Crime Library: Criminal Minds and Methods

Dorothea Puente, Killing for Profit


Dorothea Puente's rose garden
Dorothea Puente's rose garden

Six years after the bodies were discovered in Puente's yard, six jurors traveled to Sacramento to visit the crime scenes they'd only known from pictures or verbal descriptions during the trial, the Sacramento Bee reported.

They sat in the dive bars where she trolled for victims, toured the narrow rooms of the Victorian home where several boarders were given sleeping pill cocktails before they slowly slipped from unconsciousness to death, and walked over the garden where Puente had planted flowers over their corpses.

Dusk was spreading gloomily over the backyard when juror Joe Martin rushed back into the house, visibly shaken.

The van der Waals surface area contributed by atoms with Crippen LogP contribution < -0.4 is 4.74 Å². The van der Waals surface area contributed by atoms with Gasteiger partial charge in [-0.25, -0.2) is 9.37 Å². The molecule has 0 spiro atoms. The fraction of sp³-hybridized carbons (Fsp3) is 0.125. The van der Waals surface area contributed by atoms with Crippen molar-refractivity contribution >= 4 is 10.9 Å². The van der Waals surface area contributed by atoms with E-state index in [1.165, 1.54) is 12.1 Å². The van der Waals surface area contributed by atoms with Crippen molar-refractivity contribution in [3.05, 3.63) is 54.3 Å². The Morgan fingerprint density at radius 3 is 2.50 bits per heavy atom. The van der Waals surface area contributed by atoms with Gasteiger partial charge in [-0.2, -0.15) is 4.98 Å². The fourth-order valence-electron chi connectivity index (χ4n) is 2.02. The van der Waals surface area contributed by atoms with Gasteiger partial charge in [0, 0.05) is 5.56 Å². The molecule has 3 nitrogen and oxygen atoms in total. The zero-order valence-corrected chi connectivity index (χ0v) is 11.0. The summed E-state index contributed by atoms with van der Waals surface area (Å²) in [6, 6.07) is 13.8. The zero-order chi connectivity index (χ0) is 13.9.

Benjamin Fink
Benjamin Fink

"You can't see much back there," he told the paper. "But you feel a lot. It's weird."

After a year of weighing the testimony, the jury found Puente guilty of murdering Dorothy Miller, Benjamin Fink and Leona Carpenter.

But the jury couldn't reach a verdict on the six other murder charges, and Superior Court Judge Michael Virga declared a mistrial on those counts, according to the Los Angeles Times. There was no explanation why the jury found Puente guilty on the three counts but could not reach an agreement on the other charges, which were similar.

Dorothea Puente hears verdict
Dorothea Puente hears verdict

Puente showed no emotion when the verdict was read.

On December 10, 1993, Virga sentenced Puente to prison for life without the possibility of parole. Puente was 64 when she was sent to Central California Women's Facility near Chowchilla, the largest women's prison in the country.


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